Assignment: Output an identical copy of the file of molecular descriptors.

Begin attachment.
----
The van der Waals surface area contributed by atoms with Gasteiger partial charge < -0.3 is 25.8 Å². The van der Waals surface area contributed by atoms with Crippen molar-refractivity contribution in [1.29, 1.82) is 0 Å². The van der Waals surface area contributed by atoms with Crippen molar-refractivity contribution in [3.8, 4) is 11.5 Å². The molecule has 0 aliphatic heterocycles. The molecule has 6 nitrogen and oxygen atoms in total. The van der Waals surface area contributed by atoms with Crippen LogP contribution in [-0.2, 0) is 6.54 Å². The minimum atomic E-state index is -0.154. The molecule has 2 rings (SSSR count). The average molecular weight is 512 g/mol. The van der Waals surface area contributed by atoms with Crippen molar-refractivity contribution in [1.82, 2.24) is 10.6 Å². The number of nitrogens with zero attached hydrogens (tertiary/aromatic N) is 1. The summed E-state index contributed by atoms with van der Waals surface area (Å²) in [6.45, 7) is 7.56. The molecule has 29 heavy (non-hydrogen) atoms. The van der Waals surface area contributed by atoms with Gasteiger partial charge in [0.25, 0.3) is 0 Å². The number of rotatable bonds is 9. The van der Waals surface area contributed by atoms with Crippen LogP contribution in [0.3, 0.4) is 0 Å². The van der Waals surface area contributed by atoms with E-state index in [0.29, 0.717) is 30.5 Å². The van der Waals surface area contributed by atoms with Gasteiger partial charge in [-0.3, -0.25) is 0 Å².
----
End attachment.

The van der Waals surface area contributed by atoms with Gasteiger partial charge < -0.3 is 25.8 Å². The van der Waals surface area contributed by atoms with Crippen molar-refractivity contribution in [1.29, 1.82) is 0 Å². The van der Waals surface area contributed by atoms with Crippen molar-refractivity contribution in [3.8, 4) is 11.5 Å². The molecule has 0 aliphatic heterocycles. The molecule has 6 nitrogen and oxygen atoms in total. The van der Waals surface area contributed by atoms with Crippen LogP contribution in [-0.2, 0) is 6.54 Å². The minimum atomic E-state index is -0.154. The molecule has 2 rings (SSSR count). The average molecular weight is 512 g/mol. The van der Waals surface area contributed by atoms with Crippen molar-refractivity contribution in [1.82, 2.24) is 10.6 Å². The number of nitrogens with zero attached hydrogens (tertiary/aromatic N) is 1. The summed E-state index contributed by atoms with van der Waals surface area (Å²) in [6.45, 7) is 7.56. The molecule has 29 heavy (non-hydrogen) atoms. The van der Waals surface area contributed by atoms with Gasteiger partial charge in [0.25, 0.3) is 0 Å². The number of rotatable bonds is 9. The van der Waals surface area contributed by atoms with Crippen LogP contribution in [0.3, 0.4) is 0 Å². The van der Waals surface area contributed by atoms with E-state index in [0.29, 0.717) is 30.5 Å². The van der Waals surface area contributed by atoms with Gasteiger partial charge in [-0.3, -0.25) is 0 Å².